The majority of credit cards charge variable interest rates tied to an index, usually the prime rate, which is 3 percentage points above the federal funds rate. When the federal funds rate changes, the prime rate does as well and thus, credit card rates follow suit.
"What the Federal Reserve does normally affects short-term interest rates, so that affects the rates that people pay on credit cards," Faucher says. "They keep interest rates low in an effort to boost economic growth."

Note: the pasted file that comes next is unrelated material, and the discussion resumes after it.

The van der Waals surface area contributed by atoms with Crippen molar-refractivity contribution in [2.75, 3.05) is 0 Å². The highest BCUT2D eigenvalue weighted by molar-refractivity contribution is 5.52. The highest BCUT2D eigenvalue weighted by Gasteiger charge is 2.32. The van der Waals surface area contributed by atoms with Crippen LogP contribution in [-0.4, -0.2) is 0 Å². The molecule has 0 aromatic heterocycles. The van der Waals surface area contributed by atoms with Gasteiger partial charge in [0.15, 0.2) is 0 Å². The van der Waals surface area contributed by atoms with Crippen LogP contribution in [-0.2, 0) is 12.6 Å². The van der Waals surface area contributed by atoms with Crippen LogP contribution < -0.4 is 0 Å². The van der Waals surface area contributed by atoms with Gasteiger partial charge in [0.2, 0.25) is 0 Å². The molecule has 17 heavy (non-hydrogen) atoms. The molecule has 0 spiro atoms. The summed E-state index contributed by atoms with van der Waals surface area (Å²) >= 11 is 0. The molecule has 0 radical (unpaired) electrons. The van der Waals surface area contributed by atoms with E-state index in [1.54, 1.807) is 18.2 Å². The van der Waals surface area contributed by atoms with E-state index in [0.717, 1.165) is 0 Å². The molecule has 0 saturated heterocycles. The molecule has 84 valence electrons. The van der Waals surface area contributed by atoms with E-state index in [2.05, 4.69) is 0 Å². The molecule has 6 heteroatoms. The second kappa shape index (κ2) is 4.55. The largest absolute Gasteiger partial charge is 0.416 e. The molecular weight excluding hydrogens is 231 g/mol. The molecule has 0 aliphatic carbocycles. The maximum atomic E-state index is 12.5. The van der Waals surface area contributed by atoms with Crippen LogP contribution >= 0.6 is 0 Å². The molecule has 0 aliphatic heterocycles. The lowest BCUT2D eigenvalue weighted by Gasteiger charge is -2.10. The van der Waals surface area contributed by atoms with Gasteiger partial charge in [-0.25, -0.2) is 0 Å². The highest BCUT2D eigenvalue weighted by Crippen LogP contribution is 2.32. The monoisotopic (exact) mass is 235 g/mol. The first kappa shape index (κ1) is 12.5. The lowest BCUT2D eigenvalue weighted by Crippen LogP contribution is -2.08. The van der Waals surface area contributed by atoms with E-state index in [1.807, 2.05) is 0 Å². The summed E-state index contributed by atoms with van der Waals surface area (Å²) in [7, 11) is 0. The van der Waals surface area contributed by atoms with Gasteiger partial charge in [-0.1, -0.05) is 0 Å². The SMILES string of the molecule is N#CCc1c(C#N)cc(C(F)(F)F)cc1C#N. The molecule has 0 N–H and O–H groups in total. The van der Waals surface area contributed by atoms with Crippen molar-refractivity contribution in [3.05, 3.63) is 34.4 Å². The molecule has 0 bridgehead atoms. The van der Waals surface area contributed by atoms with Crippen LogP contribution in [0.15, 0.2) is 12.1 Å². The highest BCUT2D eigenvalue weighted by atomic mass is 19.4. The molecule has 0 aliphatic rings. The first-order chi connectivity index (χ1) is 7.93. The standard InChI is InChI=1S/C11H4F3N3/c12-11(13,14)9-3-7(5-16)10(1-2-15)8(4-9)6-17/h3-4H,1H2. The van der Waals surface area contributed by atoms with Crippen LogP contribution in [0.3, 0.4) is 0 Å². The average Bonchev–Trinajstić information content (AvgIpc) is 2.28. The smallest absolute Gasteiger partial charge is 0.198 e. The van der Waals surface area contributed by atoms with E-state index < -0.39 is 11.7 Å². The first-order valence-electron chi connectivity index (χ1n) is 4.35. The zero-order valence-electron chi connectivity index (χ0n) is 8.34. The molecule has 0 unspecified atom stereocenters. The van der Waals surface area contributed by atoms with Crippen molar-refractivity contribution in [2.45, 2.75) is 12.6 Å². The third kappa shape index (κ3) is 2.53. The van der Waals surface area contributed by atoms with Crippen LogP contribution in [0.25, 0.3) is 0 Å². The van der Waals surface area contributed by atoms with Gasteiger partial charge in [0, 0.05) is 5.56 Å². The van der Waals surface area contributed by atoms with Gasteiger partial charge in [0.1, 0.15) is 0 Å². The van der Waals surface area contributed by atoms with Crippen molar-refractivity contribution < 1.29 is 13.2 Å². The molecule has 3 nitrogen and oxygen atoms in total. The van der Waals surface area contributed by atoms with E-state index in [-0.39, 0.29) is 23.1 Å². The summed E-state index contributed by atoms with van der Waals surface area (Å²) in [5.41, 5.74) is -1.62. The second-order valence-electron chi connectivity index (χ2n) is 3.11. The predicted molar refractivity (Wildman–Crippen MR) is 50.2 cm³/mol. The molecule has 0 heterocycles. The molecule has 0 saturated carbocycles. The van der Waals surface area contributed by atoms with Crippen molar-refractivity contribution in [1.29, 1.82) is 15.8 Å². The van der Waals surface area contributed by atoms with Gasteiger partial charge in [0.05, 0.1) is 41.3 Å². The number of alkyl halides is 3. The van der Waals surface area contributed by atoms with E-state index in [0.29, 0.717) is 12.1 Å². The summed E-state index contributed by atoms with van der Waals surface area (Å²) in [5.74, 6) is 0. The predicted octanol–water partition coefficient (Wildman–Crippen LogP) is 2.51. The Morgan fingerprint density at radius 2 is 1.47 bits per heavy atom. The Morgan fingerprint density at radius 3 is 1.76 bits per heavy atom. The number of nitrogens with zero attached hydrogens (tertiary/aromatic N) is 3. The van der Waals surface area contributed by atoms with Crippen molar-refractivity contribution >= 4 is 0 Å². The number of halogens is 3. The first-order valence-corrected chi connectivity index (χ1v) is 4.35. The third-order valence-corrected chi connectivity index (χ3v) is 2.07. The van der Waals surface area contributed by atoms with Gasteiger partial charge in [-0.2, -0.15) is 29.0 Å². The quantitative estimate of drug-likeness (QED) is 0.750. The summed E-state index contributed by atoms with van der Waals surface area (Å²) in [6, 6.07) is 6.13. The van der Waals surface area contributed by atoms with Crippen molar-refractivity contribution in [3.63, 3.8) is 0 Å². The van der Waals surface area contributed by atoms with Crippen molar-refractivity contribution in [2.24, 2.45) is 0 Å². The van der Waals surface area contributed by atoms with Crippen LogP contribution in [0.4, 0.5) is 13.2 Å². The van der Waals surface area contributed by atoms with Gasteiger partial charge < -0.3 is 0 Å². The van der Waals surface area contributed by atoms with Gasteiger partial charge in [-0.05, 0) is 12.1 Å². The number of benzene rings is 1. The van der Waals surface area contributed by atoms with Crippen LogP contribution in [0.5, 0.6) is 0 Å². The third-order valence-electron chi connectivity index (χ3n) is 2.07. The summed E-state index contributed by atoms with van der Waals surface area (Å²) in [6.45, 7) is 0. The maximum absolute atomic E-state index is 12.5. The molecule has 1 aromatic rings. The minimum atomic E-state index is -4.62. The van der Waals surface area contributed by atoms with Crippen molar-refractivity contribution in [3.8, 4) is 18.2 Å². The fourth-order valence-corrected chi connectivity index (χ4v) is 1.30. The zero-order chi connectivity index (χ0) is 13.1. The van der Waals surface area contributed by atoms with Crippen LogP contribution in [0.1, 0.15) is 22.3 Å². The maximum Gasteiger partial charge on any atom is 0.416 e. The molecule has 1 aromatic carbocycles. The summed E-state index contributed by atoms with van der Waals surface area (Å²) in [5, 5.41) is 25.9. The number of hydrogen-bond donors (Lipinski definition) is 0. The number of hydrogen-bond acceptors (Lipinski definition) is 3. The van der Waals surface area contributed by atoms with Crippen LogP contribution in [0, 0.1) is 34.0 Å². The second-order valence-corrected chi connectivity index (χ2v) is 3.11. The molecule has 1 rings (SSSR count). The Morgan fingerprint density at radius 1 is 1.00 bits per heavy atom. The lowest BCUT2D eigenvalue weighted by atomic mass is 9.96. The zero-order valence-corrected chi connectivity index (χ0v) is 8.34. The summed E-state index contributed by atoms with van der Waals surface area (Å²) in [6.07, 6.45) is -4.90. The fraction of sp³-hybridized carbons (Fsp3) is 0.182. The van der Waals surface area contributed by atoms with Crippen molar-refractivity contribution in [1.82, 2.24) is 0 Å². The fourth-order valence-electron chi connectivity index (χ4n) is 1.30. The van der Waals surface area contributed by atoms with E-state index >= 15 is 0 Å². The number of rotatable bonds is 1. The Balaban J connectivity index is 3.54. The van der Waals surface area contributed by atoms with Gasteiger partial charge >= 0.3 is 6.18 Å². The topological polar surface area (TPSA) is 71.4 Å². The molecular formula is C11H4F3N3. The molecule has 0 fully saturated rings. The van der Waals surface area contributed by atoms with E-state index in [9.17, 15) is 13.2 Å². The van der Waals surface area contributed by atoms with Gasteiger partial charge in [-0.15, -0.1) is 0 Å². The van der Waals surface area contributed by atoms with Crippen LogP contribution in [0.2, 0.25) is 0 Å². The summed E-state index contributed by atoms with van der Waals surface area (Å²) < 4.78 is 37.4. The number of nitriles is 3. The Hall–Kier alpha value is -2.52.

When the Fed sets a low rate, you are encouraged to borrow to buy a new appliance, make home repairs or conduct similar purchases that stimulate the economy. Of course, the annual percentage rate you pay on your credit card can rise for other reasons, such as late payments or the end of a low introductory rate.